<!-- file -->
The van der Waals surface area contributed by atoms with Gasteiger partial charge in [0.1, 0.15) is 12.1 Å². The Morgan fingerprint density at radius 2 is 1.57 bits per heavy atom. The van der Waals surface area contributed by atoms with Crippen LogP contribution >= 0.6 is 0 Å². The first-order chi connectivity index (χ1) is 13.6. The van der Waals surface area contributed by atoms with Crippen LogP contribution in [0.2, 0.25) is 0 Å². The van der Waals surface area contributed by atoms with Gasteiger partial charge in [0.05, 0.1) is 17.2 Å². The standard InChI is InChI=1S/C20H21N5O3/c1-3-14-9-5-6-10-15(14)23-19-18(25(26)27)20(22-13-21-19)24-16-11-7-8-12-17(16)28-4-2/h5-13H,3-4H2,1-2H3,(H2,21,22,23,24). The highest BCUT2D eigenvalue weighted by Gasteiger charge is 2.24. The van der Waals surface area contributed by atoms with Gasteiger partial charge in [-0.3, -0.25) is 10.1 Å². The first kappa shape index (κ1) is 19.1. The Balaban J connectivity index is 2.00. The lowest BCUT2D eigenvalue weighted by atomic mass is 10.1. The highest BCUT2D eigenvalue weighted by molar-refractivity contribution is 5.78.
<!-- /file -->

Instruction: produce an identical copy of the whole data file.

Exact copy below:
The van der Waals surface area contributed by atoms with Gasteiger partial charge in [0.1, 0.15) is 12.1 Å². The Morgan fingerprint density at radius 2 is 1.57 bits per heavy atom. The van der Waals surface area contributed by atoms with Crippen LogP contribution >= 0.6 is 0 Å². The first-order chi connectivity index (χ1) is 13.6. The van der Waals surface area contributed by atoms with Crippen LogP contribution in [0.2, 0.25) is 0 Å². The van der Waals surface area contributed by atoms with Gasteiger partial charge in [0.05, 0.1) is 17.2 Å². The standard InChI is InChI=1S/C20H21N5O3/c1-3-14-9-5-6-10-15(14)23-19-18(25(26)27)20(22-13-21-19)24-16-11-7-8-12-17(16)28-4-2/h5-13H,3-4H2,1-2H3,(H2,21,22,23,24). The highest BCUT2D eigenvalue weighted by Gasteiger charge is 2.24. The van der Waals surface area contributed by atoms with Gasteiger partial charge in [-0.3, -0.25) is 10.1 Å². The first kappa shape index (κ1) is 19.1. The Balaban J connectivity index is 2.00. The lowest BCUT2D eigenvalue weighted by atomic mass is 10.1. The highest BCUT2D eigenvalue weighted by molar-refractivity contribution is 5.78.